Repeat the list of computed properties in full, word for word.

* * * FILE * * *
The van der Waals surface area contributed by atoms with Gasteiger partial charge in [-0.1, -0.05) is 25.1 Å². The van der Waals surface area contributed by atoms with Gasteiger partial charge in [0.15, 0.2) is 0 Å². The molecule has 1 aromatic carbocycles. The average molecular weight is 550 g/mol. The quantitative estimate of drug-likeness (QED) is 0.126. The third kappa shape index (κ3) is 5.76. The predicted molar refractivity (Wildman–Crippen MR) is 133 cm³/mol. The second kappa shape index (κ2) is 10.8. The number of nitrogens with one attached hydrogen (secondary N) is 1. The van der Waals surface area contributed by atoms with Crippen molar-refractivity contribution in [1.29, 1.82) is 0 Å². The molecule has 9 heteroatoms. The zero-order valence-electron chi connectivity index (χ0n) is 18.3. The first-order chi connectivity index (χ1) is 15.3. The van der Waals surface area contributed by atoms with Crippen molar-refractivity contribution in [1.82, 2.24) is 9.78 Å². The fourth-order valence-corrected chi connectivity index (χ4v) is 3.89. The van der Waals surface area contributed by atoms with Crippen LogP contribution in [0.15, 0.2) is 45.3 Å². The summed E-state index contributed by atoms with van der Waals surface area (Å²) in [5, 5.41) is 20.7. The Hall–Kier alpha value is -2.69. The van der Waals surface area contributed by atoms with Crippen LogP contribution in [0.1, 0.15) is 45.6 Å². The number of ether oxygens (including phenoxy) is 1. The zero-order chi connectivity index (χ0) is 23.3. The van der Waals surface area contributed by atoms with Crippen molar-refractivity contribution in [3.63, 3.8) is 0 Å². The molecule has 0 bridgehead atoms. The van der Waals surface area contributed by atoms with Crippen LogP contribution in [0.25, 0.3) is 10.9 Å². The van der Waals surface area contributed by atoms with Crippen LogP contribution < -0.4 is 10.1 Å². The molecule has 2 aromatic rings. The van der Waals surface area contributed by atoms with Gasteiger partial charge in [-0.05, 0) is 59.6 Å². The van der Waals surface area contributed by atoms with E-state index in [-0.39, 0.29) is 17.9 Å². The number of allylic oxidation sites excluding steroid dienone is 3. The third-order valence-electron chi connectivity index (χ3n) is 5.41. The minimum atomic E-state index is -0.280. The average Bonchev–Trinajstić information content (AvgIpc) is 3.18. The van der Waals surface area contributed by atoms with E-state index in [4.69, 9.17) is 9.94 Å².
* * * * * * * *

The van der Waals surface area contributed by atoms with Gasteiger partial charge in [-0.1, -0.05) is 25.1 Å². The van der Waals surface area contributed by atoms with Gasteiger partial charge in [0.15, 0.2) is 0 Å². The molecule has 1 aromatic carbocycles. The average molecular weight is 550 g/mol. The quantitative estimate of drug-likeness (QED) is 0.126. The third kappa shape index (κ3) is 5.76. The predicted molar refractivity (Wildman–Crippen MR) is 133 cm³/mol. The second kappa shape index (κ2) is 10.8. The number of nitrogens with one attached hydrogen (secondary N) is 1. The van der Waals surface area contributed by atoms with Crippen molar-refractivity contribution in [1.29, 1.82) is 0 Å². The molecule has 9 heteroatoms. The zero-order valence-electron chi connectivity index (χ0n) is 18.3. The first-order chi connectivity index (χ1) is 15.3. The van der Waals surface area contributed by atoms with Crippen molar-refractivity contribution in [1.82, 2.24) is 9.78 Å². The fourth-order valence-corrected chi connectivity index (χ4v) is 3.89. The van der Waals surface area contributed by atoms with Crippen LogP contribution in [0.15, 0.2) is 45.3 Å². The summed E-state index contributed by atoms with van der Waals surface area (Å²) in [5, 5.41) is 20.7. The Hall–Kier alpha value is -2.69. The van der Waals surface area contributed by atoms with Crippen LogP contribution in [0.1, 0.15) is 45.6 Å². The number of ether oxygens (including phenoxy) is 1. The zero-order chi connectivity index (χ0) is 23.3. The van der Waals surface area contributed by atoms with Crippen molar-refractivity contribution in [3.63, 3.8) is 0 Å². The molecule has 0 bridgehead atoms. The van der Waals surface area contributed by atoms with Crippen LogP contribution in [0.25, 0.3) is 10.9 Å². The van der Waals surface area contributed by atoms with Crippen LogP contribution < -0.4 is 10.1 Å². The molecule has 2 aromatic rings. The van der Waals surface area contributed by atoms with Gasteiger partial charge in [-0.05, 0) is 59.6 Å². The van der Waals surface area contributed by atoms with E-state index in [-0.39, 0.29) is 17.9 Å². The number of allylic oxidation sites excluding steroid dienone is 3. The third-order valence-electron chi connectivity index (χ3n) is 5.41. The minimum atomic E-state index is -0.280. The average Bonchev–Trinajstić information content (AvgIpc) is 3.18. The van der Waals surface area contributed by atoms with E-state index in [4.69, 9.17) is 9.94 Å².